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Putte Wickman was one of a handful of top flight jazz clarinetists born in the 1920s who survived the demise of the big swing bands and made a successful transition to bebop. Along with Buddy DeFranco, with whom he recorded, and Tony Scott, Wickman created a whole new vocabulary for the instrument. His self-taught virtuosity was reminiscent in its soaring, swooping fluency to that displayed by Sidney Bechet in another era and another style. Had he not chosen to live and make his career in his native Sweden, Wickman would have been recognized as world class. Yet, while he played on equal terms with a great many top flight US musicians, it wasn't until 1993 that he found a true musical soul-mate in pianist Roger Kellaway, who was guesting at the Stockholm Jazz Festival.
Their encounter is documented on the first five tracks of Simple Isn't Easy. They get to know one another in a delightfully unconventional reading of the ballad "Who Can I Turn To?" before continuing in devastatingly inventive form. No more so than on Red Mitchell's "Simple Isn't Easy," with Kellaway dropping passing references to stride and ragtime before a stunning free section, in which he and Wickman achieve almost telepathic empathy. In an interview with the Swedish newspaper Dagens Nyheter in 2003, Wickman, a man not given to exaggeration, described Kellaway's playing as "unbelievable...unique." Much the same might be said of his own.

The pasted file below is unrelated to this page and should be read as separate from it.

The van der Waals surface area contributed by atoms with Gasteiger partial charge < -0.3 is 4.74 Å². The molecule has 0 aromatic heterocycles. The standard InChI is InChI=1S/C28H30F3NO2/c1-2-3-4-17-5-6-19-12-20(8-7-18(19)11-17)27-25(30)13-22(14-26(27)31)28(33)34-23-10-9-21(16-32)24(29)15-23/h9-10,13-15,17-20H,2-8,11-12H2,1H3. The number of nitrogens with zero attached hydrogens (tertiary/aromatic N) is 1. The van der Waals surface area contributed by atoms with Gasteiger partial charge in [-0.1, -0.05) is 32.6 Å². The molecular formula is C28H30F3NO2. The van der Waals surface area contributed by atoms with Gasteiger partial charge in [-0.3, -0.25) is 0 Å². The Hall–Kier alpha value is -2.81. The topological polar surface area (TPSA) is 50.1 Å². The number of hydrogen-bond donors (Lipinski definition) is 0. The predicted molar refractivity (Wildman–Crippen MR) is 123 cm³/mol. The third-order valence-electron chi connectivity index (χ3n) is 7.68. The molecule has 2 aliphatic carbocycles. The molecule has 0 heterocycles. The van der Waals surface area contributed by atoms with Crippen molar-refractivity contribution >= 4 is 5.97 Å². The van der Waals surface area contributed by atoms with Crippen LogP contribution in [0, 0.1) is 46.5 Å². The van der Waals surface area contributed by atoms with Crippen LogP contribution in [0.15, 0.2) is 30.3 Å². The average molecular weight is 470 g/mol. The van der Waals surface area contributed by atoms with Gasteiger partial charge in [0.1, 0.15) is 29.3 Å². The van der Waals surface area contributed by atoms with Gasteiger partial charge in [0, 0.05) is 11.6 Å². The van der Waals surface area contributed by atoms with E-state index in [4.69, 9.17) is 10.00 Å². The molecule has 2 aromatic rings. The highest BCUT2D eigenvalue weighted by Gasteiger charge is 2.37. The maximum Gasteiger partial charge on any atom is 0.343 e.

After such dizzying heights, it comes almost as a relief to hear Wickman in more conventional guise on four tracks recorded at the 1994 festival, when his Swedish accompanists are far more subdued than LA's ebullient Kellaway; reverent, even, as well they should be.
Wickman's death in 2006 left a huge, gaping hole in the Swedish musical scene. While he flirted with other genres (classical concerts in churches and glitzy showbiz extravaganzas on primetime TV), in the right company, this man would push jazz, his true art, to almost stratospheric levels of excellence. This album is a fitting and long overdue memorial to that side of his musical personality.
Track Listing: Who Can I Turn To? There'll Never Be Another You; Simple Isn't Easy; Emily; Just Friends; Old Folks; Like Someone In Love; How High The Moon; Days of Wine and Roses.
Personnel: Putte Wickman: clarinet; Roger Kellaway: piano (1-5); Gosta Rundqvist: piano (6-9); Dan Berglund: bass (6-9); Petur Ostlund: drums (6-9).
I was first exposed to jazz as a middle school band student. A college ensemble passed through and put on a concert for the band students (of which I was one). The level of mastery and musicianship blew me away, intimidated, and inspired me
I was first exposed to jazz as a middle school band student. A college ensemble passed through and put on a concert for the band students (of which I was one). The level of mastery and musicianship blew me away, intimidated, and inspired me. Try as I might, I was never able to achieve a high enough level of competency to perform at the level I was first and subsequently exposed to. Regardless, I was hooked on jazz and remain so to this day.